Wednesday, September 12, 2018

The Wealthy Barber: The Common Sense Guide to Successful Financial Planning

I've been reading some disappointing fiction lately, so I turned back to nonfiction (and specifically back to personal finance books).  I think it was Preet Banerjee who spoke really highly of David Chilton's The Wealthy Barber: The Common Sense Guide to Successful Financial Planning, so I thought I'd give it a read whenever I got a chance.  Barry Choi noted on his list that it's a bit dated, so I wasn't really sure what I'd be getting.

The Wealthy Barber is told as a conversation between three young adults and the title's wealthy barber. When one of the young adults, Dave, asks his father for financial advice, his dad directs him to his barber friend, Roy; it was Roy who taught Dave's father all he knows.  Dave, his sister, and his best friend end up going to Roy's barber shop every month for seven months; while the two boys get their hair trimmed, Roy imparts his wisdom on them.  The topics include saving 10% of what you earn for future wealth, insurance, saving for retirement, home ownership, general savings, investments, and a few other miscellaneous items like savings for your children's education.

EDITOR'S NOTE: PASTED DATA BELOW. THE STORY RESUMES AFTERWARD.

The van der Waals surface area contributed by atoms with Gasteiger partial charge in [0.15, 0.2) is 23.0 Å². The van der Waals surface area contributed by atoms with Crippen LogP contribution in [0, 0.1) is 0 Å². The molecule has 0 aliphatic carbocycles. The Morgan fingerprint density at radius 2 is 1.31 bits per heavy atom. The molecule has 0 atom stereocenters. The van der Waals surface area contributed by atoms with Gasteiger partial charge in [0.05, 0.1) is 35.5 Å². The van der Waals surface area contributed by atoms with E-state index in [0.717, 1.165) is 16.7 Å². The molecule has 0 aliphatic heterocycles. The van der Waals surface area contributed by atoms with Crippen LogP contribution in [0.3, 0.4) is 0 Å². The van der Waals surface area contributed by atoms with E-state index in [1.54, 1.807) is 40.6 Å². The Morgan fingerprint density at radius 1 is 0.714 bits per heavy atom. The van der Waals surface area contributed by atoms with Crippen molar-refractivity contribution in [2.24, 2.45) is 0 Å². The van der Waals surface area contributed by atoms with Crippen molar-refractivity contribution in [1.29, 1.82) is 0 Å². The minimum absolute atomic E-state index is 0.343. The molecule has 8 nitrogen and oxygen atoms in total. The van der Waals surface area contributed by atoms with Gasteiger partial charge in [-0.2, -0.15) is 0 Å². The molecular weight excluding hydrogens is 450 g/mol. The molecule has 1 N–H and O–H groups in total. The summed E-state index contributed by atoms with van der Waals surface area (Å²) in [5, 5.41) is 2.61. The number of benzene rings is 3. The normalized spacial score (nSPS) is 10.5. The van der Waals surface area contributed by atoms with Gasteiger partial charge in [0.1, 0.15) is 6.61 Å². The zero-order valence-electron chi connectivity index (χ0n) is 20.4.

This being the sixth book on personal finance that I've read, some of Chilton's advice was familiar to me.  But I still got a few new tidbits for which I am quite grateful for.

The major issue I had while reading The Wealthy Barber was that I got really annoyed with Chilton's three younger adults at the beginning of the book.  They kept interrupting Roy as he was explaining things with random questions (yes the questions were generally on topic, but there were a number of times when I thought "shut up and let the man speak!!!")  Once you get through the first few chapters this sort of disappeared though - the three young adults were learning and answering more on point questions (or maybe I was just used to it?) 

While The Wealthy Barber is a bit dated now (there's no talk of TFSAs, and from what I've gathered his talk of mutual funds is out of date), with its unique conversational structure, I think it's still a great book to read if you're new to personal finances and need some help getting started. 

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